Sinquefield Cup 2019, RD 5: Ding Beats Giri To Join Anand And Caruana In The Lead

Chinese Grandmaster outplays his Dutch opponent to score a nice win. Ian Nepomniachtchi also wins, beating Hikaru Nakamura. The other games were largely uneventful draws, but Carlsen-Karjakin sees a mate -- unfortunately, one of the stale variety!

The players for the 2019 edition of the Sinquefield Cup, gathered at the opening ceremony. | Image © Austin Fuller / Grand Chess Tour.

The 5th round of the Sinquefield Cup 2019, was played on Wednesday 21st August, in Saint Louis, United States of America. After four rounds, India’s Viswanathan Anand and America’s Fabiano Caruana, led the event. Out of the 24 games so far, their one win each, had been the only full points scored, putting them on 2.5/4. The other 22 games had been draws.

Round 5 would be the last round before the one and only rest day of the tournament. Rest days can sometimes change things in events, and so it was on this occasion. That is, it took the tournament’s decisive games from 2 to 4.

One of the points of the round, went to Russian Grandmaster, Ian Nepomniachtchi. Nepomniachtchi had not been having the most notable of tournaments going into round five. After blundering and losing to Viswanathan Anand in round 1, he had missed a good chance to get his point back against Fabiano Caruana in round 2 and could perhaps have tried for more than a half point in his round 3 game against Shakhriyar Mamedyarov also.

In this round there was good news for Ian and his supporters, when he did finally get a point on the board. This came at the expense of American Grandmaster, Hikaru Nakamura. Their game saw Nepomniachtchi as White in a Queens Gambit Declined. It followed a line in the Hastings Variation that Nakamura had also played against Carlsen in the 2017 Sinquefield Cup. That was until Nakamura, obviously smelling a rat, varied with 13…Qb6.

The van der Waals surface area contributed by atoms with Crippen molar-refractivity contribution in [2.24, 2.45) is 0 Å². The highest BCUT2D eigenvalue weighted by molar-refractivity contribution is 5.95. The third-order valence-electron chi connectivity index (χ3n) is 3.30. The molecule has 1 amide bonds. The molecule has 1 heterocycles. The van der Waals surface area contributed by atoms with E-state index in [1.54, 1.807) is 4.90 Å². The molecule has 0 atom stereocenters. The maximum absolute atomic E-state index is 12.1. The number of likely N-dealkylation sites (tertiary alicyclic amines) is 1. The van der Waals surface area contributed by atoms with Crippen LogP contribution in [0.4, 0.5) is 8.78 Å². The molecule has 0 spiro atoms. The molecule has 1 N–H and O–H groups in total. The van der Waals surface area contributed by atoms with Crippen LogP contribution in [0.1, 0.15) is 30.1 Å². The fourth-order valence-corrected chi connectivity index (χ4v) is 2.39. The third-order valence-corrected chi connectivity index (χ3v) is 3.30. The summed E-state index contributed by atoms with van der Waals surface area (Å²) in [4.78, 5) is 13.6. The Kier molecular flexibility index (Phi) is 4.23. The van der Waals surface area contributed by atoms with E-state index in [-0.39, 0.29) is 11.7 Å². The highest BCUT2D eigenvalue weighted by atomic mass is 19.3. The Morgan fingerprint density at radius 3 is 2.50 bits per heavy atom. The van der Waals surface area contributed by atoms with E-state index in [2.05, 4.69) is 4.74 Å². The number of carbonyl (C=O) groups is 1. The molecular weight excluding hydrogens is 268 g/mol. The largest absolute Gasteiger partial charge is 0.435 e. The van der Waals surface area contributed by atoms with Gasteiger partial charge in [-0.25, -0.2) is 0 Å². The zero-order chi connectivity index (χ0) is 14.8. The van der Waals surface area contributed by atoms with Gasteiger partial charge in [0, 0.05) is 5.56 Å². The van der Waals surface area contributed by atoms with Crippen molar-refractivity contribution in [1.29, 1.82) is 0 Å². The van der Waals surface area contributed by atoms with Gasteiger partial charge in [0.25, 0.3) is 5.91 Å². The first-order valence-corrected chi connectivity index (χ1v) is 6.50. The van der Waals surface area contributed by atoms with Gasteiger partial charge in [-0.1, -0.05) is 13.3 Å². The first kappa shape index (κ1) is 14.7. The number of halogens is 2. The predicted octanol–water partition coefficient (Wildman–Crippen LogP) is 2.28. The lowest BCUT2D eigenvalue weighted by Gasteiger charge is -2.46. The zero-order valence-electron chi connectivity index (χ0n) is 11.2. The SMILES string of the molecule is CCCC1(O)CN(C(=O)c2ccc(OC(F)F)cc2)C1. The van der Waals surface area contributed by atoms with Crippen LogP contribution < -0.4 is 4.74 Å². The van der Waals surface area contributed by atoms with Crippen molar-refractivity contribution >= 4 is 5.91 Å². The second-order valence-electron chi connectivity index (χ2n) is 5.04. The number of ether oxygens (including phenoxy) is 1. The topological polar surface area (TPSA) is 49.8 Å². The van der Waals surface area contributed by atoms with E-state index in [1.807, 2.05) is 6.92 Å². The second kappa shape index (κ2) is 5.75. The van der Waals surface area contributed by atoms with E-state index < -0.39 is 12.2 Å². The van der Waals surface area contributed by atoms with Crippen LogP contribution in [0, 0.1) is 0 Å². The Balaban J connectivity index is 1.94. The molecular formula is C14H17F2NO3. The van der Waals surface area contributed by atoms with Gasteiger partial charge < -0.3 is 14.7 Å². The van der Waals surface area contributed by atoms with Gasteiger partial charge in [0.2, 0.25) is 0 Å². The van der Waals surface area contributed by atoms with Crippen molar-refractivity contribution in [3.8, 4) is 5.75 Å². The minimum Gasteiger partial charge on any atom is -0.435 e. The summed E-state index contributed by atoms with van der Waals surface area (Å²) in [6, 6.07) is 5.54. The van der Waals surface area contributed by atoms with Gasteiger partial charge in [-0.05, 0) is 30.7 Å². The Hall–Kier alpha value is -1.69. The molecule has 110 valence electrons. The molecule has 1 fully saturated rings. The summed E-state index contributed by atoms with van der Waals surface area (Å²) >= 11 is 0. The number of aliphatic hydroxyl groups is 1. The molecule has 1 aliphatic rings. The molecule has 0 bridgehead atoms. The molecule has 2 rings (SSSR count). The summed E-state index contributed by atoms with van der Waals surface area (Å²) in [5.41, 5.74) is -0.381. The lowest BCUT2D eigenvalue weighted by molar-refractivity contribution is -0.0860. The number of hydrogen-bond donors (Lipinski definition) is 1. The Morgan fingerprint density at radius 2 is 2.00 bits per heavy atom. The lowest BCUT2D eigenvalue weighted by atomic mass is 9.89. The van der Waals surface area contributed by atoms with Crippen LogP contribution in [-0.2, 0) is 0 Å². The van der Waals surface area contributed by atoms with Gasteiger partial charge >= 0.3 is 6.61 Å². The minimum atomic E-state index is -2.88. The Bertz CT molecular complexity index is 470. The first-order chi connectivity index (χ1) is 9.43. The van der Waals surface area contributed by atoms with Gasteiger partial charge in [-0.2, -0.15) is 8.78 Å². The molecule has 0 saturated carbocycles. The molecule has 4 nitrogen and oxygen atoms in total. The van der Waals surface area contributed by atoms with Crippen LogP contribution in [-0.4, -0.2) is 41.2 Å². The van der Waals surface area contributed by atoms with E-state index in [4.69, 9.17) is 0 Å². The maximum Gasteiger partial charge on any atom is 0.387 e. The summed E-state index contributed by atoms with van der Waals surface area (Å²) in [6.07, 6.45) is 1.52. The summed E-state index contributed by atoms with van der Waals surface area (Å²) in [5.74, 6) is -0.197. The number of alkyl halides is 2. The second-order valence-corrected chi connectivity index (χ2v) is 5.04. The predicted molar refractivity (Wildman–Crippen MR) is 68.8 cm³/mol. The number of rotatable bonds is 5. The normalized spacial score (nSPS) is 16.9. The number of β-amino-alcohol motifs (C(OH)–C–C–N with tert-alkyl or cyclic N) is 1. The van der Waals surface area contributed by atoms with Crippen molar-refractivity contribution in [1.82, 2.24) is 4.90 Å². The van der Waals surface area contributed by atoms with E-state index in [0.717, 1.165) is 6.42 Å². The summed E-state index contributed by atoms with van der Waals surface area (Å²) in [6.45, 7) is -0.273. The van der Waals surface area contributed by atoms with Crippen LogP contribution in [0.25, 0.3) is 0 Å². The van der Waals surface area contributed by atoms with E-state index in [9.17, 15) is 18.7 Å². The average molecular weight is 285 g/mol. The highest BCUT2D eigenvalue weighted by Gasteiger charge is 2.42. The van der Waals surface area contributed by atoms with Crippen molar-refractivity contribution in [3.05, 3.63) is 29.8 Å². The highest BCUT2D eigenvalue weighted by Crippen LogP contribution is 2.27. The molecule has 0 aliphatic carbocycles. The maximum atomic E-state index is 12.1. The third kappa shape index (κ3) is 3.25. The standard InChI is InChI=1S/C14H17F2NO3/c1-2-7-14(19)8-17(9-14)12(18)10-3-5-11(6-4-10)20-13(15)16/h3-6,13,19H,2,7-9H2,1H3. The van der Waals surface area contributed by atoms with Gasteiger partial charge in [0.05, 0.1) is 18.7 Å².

Funnily enough, the game could then have followed Grischuk-Anand, of the Sinquefield Cup 2018. However, Nepomniachtchi was ready and played 14.Qc2, which seems to be a novelty, rather than the 14.Nb3 of that game. What did he have in store? There followed the logical-looking 14…Nb4 and then 15.Bxh7+(!). It seemed that Nakamura had walked into some preparation, and this became even more apparant after 15…Kh8 16.Qc7(! see diagram, below).

Nakamura’s 16…Qxc7 was the most respectable continuation, but after Nepomniactchi’s 17.Rxc7, he was on the back foot. Had Black had 17…Nc6 available, things might not have been so bad, but here the move is quite useless. White would simply retreat his light-squared bishop back to c2.

Furthermore, the White rook is actually quite safe and handy on c7. Yes, Black could play …Bd8 and capture it, but with the White bishop on f4, this would just be giving the bishop and a pawn for a rook. It would be a bad deal at this stage in the game. Therefore, one must conclude that 17…Nc6 would just be wasteful.

Nakamura chose 17…Bd8, which goes for the rook in a more direct way, but I still find this the wrong way to go. Although it is somewhat counter-intuitive, I feel that Black has to live with the rook on c7 for now and try to find some activity, with 17…Bf6.

After 17…Bf6, White would have two main ways to continue. The first would be to play 18.Bd6, (forking rook and knight), and the second being to save his light-squared bishop with 18.Bb1. Admittedly, both of these seem good for White, but I feel that 17…Bd8 was even better for the Russian. Certainly, after 18.Bd6 Bxc7 19.Bxf8 a5(? …Kxh7 20.Bxb4 a5) 20.Bb1, Nepomniachtchi was sitting pretty. The position is shown in the next diagram.